...one of the most highly
regarded and expertly designed C++ library projects in the
world.
— Herb Sutter and Andrei
Alexandrescu, C++
Coding Standards
#include <boost/math/distributions/weibull.hpp>
namespace boost{ namespace math{ template <class RealType = double, class Policy = policies::policy<> > class weibull_distribution; typedef weibull_distribution<> weibull; template <class RealType, class Policy> class weibull_distribution { public: typedef RealType value_type; typedef Policy policy_type; // Construct: weibull_distribution(RealType shape, RealType scale = 1) // Accessors: RealType shape()const; RealType scale()const; }; }} // namespaces
The Weibull distribution is a continuous distribution with the probability density function:
f(x; α, β) = (α/β) * (x / β)^{α  1} * e^{(x/β)α}
For shape parameter α > 0, and scale parameter β > 0, and x > 0.
The Weibull distribution is often used in the field of failure analysis; in particular it can mimic distributions where the failure rate varies over time. If the failure rate is:
The following graph illustrates how the PDF varies with the shape parameter α:
While this graph illustrates how the PDF varies with the scale parameter β:
When α = 3, the Weibull distribution appears similar to the normal distribution. When α = 1, the Weibull distribution reduces to the exponential distribution. The relationship of the types of extreme value distributions, of which the Weibull is but one, is discussed by Extreme Value Distributions, Theory and Applications Samuel Kotz & Saralees Nadarajah.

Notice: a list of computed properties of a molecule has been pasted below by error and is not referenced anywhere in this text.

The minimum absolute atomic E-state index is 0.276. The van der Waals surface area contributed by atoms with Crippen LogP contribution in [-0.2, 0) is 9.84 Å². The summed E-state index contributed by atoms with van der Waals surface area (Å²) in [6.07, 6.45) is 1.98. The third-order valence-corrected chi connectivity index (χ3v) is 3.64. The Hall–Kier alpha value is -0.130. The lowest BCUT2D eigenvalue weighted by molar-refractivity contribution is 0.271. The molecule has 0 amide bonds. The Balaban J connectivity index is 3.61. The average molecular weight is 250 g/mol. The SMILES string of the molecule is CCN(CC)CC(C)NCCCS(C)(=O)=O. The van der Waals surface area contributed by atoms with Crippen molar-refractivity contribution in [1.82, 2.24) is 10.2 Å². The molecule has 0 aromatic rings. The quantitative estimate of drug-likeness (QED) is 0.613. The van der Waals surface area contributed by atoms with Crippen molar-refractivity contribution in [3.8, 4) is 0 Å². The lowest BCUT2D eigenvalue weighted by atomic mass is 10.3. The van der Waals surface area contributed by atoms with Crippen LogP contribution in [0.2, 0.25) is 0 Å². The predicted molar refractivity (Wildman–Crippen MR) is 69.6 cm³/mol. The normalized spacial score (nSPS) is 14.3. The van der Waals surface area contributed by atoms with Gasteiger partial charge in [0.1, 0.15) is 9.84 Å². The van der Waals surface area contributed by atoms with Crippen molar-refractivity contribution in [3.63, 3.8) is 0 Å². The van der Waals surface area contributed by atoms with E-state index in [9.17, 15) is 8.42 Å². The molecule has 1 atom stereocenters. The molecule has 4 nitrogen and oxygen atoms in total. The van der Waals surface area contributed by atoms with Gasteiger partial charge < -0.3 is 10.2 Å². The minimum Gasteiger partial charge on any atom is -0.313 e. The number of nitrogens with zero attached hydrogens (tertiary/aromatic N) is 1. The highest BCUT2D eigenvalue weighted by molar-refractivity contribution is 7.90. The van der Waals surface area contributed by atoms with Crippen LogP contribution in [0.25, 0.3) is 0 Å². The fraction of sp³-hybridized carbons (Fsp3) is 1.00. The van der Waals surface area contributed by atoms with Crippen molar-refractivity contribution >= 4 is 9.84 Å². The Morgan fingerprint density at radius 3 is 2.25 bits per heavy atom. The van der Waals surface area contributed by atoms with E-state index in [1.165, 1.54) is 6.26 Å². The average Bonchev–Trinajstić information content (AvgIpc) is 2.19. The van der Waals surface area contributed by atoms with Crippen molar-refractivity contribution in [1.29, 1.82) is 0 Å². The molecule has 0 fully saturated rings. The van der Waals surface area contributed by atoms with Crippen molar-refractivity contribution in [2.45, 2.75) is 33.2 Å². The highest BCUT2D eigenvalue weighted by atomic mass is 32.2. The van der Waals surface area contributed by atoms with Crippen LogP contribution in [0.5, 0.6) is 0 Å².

weibull_distribution(RealType shape, RealType scale = 1);
Constructs a Weibull distribution with shape shape and scale scale.
Requires that the shape and scale parameters are both greater than zero, otherwise calls domain_error.
RealType shape()const;
Returns the shape parameter of this distribution.
RealType scale()const;
Returns the scale parameter of this distribution.
All the usual nonmember accessor functions that are generic to all distributions are supported: Cumulative Distribution Function, Probability Density Function, Quantile, Hazard Function, Cumulative Hazard Function, mean, median, mode, variance, standard deviation, skewness, kurtosis, kurtosis_excess, range and support.
The domain of the random variable is [0, ∞].
The Weibull distribution is implemented in terms of the standard library
log
and exp
functions plus expm1
and log1p and
as such should have very low error rates.
In the following table α is the shape parameter of the distribution, β is it's scale parameter, x is the random variate, p is the probability and q = 1p.
Function 
Implementation Notes 


Using the relation: pdf = αβ^{α }x^{α  1} e^{(x/beta)alpha} 
cdf 
Using the relation: p = expm1((x/β)^{α}) 
cdf complement 
Using the relation: q = e^{(x/β)α} 
quantile 
Using the relation: x = β * (log1p(p))^{1/α} 
quantile from the complement 
Using the relation: x = β * (log(q))^{1/α} 
mean 
β * Γ(1 + 1/α) 
variance 
β^{2}(Γ(1 + 2/α)  Γ^{2}(1 + 1/α)) 
mode 
β((α  1) / α)^{1/α} 
skewness 
Refer to Weisstein, Eric W. "Weibull Distribution." From MathWorldA Wolfram Web Resource. 
kurtosis 
Refer to Weisstein, Eric W. "Weibull Distribution." From MathWorldA Wolfram Web Resource. 
kurtosis excess 
Refer to Weisstein, Eric W. "Weibull Distribution." From MathWorldA Wolfram Web Resource.